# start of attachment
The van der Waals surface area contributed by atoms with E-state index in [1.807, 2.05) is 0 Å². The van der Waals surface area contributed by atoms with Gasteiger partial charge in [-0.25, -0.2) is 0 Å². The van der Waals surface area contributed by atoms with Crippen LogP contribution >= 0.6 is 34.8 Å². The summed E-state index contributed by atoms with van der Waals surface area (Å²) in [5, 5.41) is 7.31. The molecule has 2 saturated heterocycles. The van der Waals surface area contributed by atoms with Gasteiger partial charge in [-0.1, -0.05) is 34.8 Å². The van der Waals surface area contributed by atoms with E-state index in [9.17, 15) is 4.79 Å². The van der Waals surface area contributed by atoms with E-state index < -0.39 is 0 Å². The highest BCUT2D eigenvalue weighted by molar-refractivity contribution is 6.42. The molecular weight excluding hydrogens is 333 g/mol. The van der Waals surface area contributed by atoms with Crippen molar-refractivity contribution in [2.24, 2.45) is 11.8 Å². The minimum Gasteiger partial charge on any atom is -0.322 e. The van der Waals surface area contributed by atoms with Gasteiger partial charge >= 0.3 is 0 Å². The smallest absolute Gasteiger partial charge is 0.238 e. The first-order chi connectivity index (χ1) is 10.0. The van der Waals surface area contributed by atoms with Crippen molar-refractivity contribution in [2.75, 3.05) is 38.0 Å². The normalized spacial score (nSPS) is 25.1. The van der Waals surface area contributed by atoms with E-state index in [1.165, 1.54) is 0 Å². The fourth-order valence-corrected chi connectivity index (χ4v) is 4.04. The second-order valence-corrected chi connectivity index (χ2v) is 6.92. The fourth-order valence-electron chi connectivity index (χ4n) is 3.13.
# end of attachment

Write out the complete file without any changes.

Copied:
The van der Waals surface area contributed by atoms with E-state index in [1.807, 2.05) is 0 Å². The van der Waals surface area contributed by atoms with Gasteiger partial charge in [-0.25, -0.2) is 0 Å². The van der Waals surface area contributed by atoms with Crippen LogP contribution >= 0.6 is 34.8 Å². The summed E-state index contributed by atoms with van der Waals surface area (Å²) in [5, 5.41) is 7.31. The molecule has 2 saturated heterocycles. The van der Waals surface area contributed by atoms with Gasteiger partial charge in [-0.1, -0.05) is 34.8 Å². The van der Waals surface area contributed by atoms with E-state index in [9.17, 15) is 4.79 Å². The van der Waals surface area contributed by atoms with E-state index < -0.39 is 0 Å². The highest BCUT2D eigenvalue weighted by molar-refractivity contribution is 6.42. The molecular weight excluding hydrogens is 333 g/mol. The van der Waals surface area contributed by atoms with Crippen molar-refractivity contribution in [2.24, 2.45) is 11.8 Å². The minimum Gasteiger partial charge on any atom is -0.322 e. The van der Waals surface area contributed by atoms with Gasteiger partial charge >= 0.3 is 0 Å². The smallest absolute Gasteiger partial charge is 0.238 e. The first-order chi connectivity index (χ1) is 10.0. The van der Waals surface area contributed by atoms with Crippen molar-refractivity contribution in [2.75, 3.05) is 38.0 Å². The normalized spacial score (nSPS) is 25.1. The van der Waals surface area contributed by atoms with E-state index in [1.165, 1.54) is 0 Å². The fourth-order valence-corrected chi connectivity index (χ4v) is 4.04. The second-order valence-corrected chi connectivity index (χ2v) is 6.92. The fourth-order valence-electron chi connectivity index (χ4n) is 3.13.